The logo of NaMo TV which was aired recently on various cable TV and DTH servicesTwitter

The Election Commission (EC) has barred NaMo TV from featuring any political contents in their channel without prior consent from the media certification and monitoring committee (MCMC).

The EC has written a letter to the Delhi's chief electoral officer (CEO) Ranbir Singh stating, "Any political publicity materials/contents, being displayed on electronic media without the requisite certification from competent authority (MCMC in this case) should be removed immediately and any political content shall only be permitted strictly in accordance with the ECI instructions in this regard."

Sponsored by the Bharatiya Janata Party (BJP), NaMo TV is a 24-hour-channel that exclusively features Prime Minister Narendra Modi's speeches and other content related to the party. The channel was launched when the country was preparing for the Lok Sabha elections.

Delhi CEO told the EC that the BJP had approached MCMC for pre-certification of some content. The channel was also featuring other contents that were not approved by the body.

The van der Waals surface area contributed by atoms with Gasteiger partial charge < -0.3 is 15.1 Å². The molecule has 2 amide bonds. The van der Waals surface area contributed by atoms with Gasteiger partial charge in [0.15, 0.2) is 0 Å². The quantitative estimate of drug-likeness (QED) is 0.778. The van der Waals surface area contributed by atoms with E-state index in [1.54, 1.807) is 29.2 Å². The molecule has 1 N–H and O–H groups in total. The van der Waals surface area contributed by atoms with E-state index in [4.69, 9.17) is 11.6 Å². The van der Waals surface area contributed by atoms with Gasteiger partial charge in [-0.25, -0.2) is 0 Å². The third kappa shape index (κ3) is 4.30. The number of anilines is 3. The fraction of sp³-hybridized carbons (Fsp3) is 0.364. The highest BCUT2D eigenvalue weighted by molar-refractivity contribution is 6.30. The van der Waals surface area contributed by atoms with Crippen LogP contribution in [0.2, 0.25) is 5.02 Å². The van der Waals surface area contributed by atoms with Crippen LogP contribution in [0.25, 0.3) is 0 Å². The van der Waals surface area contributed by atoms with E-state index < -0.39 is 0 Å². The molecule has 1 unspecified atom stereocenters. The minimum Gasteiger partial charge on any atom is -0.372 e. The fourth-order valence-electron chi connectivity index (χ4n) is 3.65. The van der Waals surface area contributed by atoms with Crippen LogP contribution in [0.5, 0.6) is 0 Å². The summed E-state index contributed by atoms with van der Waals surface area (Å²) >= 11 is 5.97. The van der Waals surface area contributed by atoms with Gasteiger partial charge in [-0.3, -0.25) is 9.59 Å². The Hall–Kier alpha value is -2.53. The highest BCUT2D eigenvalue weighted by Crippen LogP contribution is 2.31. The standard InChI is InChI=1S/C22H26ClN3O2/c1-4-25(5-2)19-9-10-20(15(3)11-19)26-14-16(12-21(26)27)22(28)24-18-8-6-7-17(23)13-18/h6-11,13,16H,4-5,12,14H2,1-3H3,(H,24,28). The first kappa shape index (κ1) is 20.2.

He also said that the logo of NaMo TV, which the BJP said is part of the NaMo App that it owns, had been approved but did not certify the content as it contained the old speeches of Prime Minister Narendra Modi, reports NDTV.

If the channel broadcasts any political publicity content without proper certification, it will be taken as a violation of the model code of conduct (MCC). Earlier, Congress had filed a complaint against the channel following which the EC had sought a report from information and broadcasting ministry over the launch of the channel.

NaMo TV has drawn a lot of protests since it was broadcasted on the television networks on March 28, it was also slammed by the opposition parties.

Aam Aadmi Party (AAP) had also complained to the EC, asking how the BJP was granted permission to launch its own TV channel after the model code of conduct was enforced. The party also said that this benefits the party and violates the principle of 'a level playing field', reports Economic Times.